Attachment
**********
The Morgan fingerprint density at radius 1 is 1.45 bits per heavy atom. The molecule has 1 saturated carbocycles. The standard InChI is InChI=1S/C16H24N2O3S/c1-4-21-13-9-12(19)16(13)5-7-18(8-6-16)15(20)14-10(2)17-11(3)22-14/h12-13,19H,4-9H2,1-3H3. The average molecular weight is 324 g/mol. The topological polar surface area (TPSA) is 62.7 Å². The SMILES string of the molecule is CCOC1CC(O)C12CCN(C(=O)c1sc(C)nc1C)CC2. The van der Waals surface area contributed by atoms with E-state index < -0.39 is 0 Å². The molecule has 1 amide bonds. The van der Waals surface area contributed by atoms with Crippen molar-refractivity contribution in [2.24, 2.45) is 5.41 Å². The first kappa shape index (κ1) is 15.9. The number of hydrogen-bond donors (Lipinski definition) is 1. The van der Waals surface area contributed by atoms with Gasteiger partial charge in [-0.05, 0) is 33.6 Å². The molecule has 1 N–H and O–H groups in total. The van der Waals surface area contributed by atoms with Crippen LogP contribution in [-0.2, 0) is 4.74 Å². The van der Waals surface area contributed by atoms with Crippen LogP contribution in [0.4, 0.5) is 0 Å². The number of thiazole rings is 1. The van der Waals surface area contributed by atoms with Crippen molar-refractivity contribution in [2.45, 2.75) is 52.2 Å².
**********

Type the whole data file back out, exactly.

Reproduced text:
The Morgan fingerprint density at radius 1 is 1.45 bits per heavy atom. The molecule has 1 saturated carbocycles. The standard InChI is InChI=1S/C16H24N2O3S/c1-4-21-13-9-12(19)16(13)5-7-18(8-6-16)15(20)14-10(2)17-11(3)22-14/h12-13,19H,4-9H2,1-3H3. The average molecular weight is 324 g/mol. The topological polar surface area (TPSA) is 62.7 Å². The SMILES string of the molecule is CCOC1CC(O)C12CCN(C(=O)c1sc(C)nc1C)CC2. The van der Waals surface area contributed by atoms with E-state index < -0.39 is 0 Å². The molecule has 1 amide bonds. The van der Waals surface area contributed by atoms with Crippen molar-refractivity contribution in [2.24, 2.45) is 5.41 Å². The first kappa shape index (κ1) is 15.9. The number of hydrogen-bond donors (Lipinski definition) is 1. The van der Waals surface area contributed by atoms with Gasteiger partial charge in [-0.05, 0) is 33.6 Å². The molecule has 1 N–H and O–H groups in total. The van der Waals surface area contributed by atoms with Crippen LogP contribution in [-0.2, 0) is 4.74 Å². The van der Waals surface area contributed by atoms with Crippen LogP contribution in [0.4, 0.5) is 0 Å². The number of thiazole rings is 1. The van der Waals surface area contributed by atoms with Crippen molar-refractivity contribution in [2.45, 2.75) is 52.2 Å².